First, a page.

Taking place on December 1st every year, World AIDS day serves as an opportunity for all those fighting against HIV to unite, to show their support for those living with HIV/AIDS and to remember those who have died. With figures now estimating global HIV prevalence at over 34 million, there is little argument about it being one of the most pressing issues facing the world today. More than 25 million people died from AIDS related illnesses between 1981 and 2007 with approximately 2.7 new infections and 2 million deaths in 2008 alone.
Nowhere is the issue more pressing than in sub-Saharan Africa (SSA) where 22.5 million people live with HIV/AIDS - 68% of the global total. The three countries with highest prevalence – Swaziland, Botswana and Zimbabwe – account for a third of all those infected. In some regions of SSA, a combination of geographical, political, economic and health factors have meant that over the past two decades HIV/AIDS prevalence has increased from less than 1% of the population to over 40%. As Purene Bareetsi (AIDS Coordinator from Ministry of Education & Skills Development, Botswana) said, ‘everyone is either infected or affected’.
At the national level, the disease is threatening to overwhelm the stability of countries’ economies, infrastructures, and demographics. Because of, and despite lack of economic wealth and cultural factors, SSA has perhaps the most challenges to overcome in order to readdress the causes and proliferators of the disease. While annual global spending on AIDS in LMICs is $8.9 billion, it is estimated that $14.9 billion is needed for a truly effective response.
Despite initial action from the UK government with hard-hitting awareness campaigns, HIV/AIDS is more prevalent than ever in the UK. Although there have been improvements in laws and support for people living with HIV/AIDS, as well as scientific advances, poor understanding, stigma and discrimination still surrounds this prominent issue . Prevalence rates have more than trebled in the last 10 years and now over 90,000 people live with HIV/AIDS in the UK. Campaigners and activists are trying to revive the education campaigns to dispel the complacency that pervades across the country. Lack of understanding, education and personal responsibility for the disease means that as little as 30% of British people can correctly identify all the different modes of transmission of HIV. Furthermore, it is estimated that 26% of those people living with HIV/AIDS in the UK are unaware of their status, and may be unknowingly infecting others.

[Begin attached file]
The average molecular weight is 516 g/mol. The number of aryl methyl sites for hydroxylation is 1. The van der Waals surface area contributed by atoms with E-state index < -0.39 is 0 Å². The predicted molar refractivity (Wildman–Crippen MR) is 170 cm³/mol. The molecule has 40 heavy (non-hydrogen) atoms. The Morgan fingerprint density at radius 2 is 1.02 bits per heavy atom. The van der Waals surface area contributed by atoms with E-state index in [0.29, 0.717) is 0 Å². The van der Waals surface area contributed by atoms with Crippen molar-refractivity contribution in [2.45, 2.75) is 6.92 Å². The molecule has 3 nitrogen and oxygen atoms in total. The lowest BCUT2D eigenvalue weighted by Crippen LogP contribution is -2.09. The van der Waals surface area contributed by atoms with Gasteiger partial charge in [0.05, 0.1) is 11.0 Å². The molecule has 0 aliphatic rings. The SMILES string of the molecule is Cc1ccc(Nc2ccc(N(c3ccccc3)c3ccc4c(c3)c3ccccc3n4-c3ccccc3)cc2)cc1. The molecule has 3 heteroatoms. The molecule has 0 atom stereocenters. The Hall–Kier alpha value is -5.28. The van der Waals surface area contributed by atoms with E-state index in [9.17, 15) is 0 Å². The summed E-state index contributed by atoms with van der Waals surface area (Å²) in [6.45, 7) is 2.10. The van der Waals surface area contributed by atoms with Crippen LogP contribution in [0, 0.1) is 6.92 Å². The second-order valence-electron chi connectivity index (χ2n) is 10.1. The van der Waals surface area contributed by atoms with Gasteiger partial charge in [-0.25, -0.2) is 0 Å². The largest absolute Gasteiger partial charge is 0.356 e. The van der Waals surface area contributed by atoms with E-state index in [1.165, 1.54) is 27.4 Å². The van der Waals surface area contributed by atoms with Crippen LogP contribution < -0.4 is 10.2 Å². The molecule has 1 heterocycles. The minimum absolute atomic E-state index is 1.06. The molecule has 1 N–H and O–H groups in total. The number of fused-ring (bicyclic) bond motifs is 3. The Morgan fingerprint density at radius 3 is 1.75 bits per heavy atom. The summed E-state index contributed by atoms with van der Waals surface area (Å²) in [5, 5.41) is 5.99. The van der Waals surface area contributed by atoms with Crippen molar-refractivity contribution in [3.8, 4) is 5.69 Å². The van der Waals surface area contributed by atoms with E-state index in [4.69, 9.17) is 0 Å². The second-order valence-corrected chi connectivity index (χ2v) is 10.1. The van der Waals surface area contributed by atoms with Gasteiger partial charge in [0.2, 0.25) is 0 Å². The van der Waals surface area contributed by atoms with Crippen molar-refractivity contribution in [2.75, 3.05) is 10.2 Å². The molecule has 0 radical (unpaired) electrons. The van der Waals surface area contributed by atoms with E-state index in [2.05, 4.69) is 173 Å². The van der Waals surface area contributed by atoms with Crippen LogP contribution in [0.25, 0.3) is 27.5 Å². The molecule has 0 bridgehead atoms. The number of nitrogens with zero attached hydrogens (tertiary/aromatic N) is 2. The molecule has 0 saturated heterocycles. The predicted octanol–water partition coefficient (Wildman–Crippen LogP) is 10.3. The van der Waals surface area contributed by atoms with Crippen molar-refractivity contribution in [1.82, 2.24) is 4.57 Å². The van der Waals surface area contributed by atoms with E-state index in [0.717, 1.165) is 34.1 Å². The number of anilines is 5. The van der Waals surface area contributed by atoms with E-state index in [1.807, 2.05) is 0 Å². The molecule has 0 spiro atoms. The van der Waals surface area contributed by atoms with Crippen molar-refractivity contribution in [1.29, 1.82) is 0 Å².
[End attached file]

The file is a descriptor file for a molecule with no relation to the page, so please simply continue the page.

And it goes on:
WACL groups working in HIV
A number of our own community links across Wales have recognised the urgency of the fight against HIV/AIDS.
• The link between Swansea and Monrovia, Liberia aims to contribute to combating HIV/AIDS in Liberia through supporting and skill sharing with an alliance of local public health NGOs, Swansea based practitioners and Liberian Diaspora.
>>> They are hosting a World's Aids Day event at the Monkey Cafe in Swansea – 1/12/11 from 8pm to about 2am. Donation for this event will now be £3 and you will also get a raffle ticket to have a chance of winning a prize. All funds raised will go in aid of Wales Liberia Connect HIV/AIDS projects in Swansea and Monrovia, Liberia-West Africa.
• The Caernarfon-Mkushi (Zambia) Education Project, amongst other things, runs adult education classes and special classes on HIV/AIDS awareness.
• The link between Penygraig and Cape Town sees ‘Valley Kids’ and ‘Mzansi Cymru’ work together in using community arts to bring about social change and increase self-esteem of young HIV-positive people, through activities such as photography, painting and theatre.
• Swaziaid (Denbigh & Ruthin – Siphofaneni, Swanziland) aims to raise support for the people of Swaziland in their fight with the HIV/AIDS epidemic through poverty reduction, education and health programmes
• The Pontypridd-Mbale link’s ‘Goats Scheme’ purchases and distributes goats to HIV/AIDS orphans and widows so that they may be used to pay for school fees, medical treatment, school books etc. So far PONT have distributed goats to over 450 families with much success.
What should I do on World AIDS Day?
And generally - increase awareness, fight prejudice, improve education, raise money.
> People’s World AIDS day videos, including from Cameron, Clegg, Miliband, Annie Lennox, HIV positive individuals and others.
> Avert website.
> BBC article: ‘HIV/Aids: Why were the campaigns successful in the West?’
> National AIDS Trust World AIDS Dat website.
> Terrence Higgins Trust Cymru website.
Above mentioned recommended reading, plus:
> Bareestsi, Purene: Ministry AIDS Coordinator, Ministry of Education & Skills Development, Botswana. Interview conducted Sept 2010 by Peter Thomas (firstname.lastname@example.org).
> UNAIDS. (2009, November 24). Press Release: 'Eight-year trend shows new HIV infections down by 17% - most progress seen in sub-Saharan Africa.
> UNAIDS. (2010). Global Report Fact Sheet - Sub-Saharan Africa.
> Walker, B. D., & Kaufmann, S. H. (2009). AIDS and Tuberculosis: A Deadly Liaison. Weinheim, Germany: Wiley-Blackwell.